North American cicada male of the genus Magicicada sing depending on the species at different times of the day and attract the females of the corresponding species. The species are very similar, but when crossing they have sterile (infertile) offspring. In the species M. tredecim the time of the song is determined by the gene locus EARLYBIRD in an intermediate inheritance: The allele EARLYBIRD leads in the homozygous state to morning singing, the allele earlybird leads in the homozygous state to evening singing, heterozygotes sing at noon.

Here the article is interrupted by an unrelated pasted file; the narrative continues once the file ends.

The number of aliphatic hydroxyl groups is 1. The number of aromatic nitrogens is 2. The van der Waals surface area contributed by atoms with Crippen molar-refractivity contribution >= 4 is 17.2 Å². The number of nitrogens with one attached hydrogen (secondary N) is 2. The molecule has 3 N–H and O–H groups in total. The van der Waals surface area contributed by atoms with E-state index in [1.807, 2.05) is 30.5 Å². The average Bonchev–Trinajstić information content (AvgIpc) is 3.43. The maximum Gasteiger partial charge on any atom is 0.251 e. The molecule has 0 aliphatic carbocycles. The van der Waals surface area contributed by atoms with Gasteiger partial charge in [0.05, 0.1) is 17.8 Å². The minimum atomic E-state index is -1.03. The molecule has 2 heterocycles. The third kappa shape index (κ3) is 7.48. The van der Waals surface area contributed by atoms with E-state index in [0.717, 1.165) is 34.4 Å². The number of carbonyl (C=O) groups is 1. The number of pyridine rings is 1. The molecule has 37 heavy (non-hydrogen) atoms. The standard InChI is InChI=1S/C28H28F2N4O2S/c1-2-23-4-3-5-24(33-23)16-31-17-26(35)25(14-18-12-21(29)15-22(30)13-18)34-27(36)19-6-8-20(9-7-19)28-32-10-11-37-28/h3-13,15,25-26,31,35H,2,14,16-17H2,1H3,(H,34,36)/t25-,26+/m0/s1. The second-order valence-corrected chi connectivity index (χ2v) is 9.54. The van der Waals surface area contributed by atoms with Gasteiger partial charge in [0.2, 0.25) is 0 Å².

How does the frequency of the earlybird allele in the species M. tredecim change when the number of females of M. tredecassini increases? Does it increase, decrease, or does it remain the same?
I think it would not change the frequency of the earlybird allele, because they don't have a evolutionary advantage. But maybe it could also decrease the frequency, because infertile descendants sounds like a disadvantage? But I'm totally not sure and can't provide a real 'biological' reason since my thoughts are more like intuition.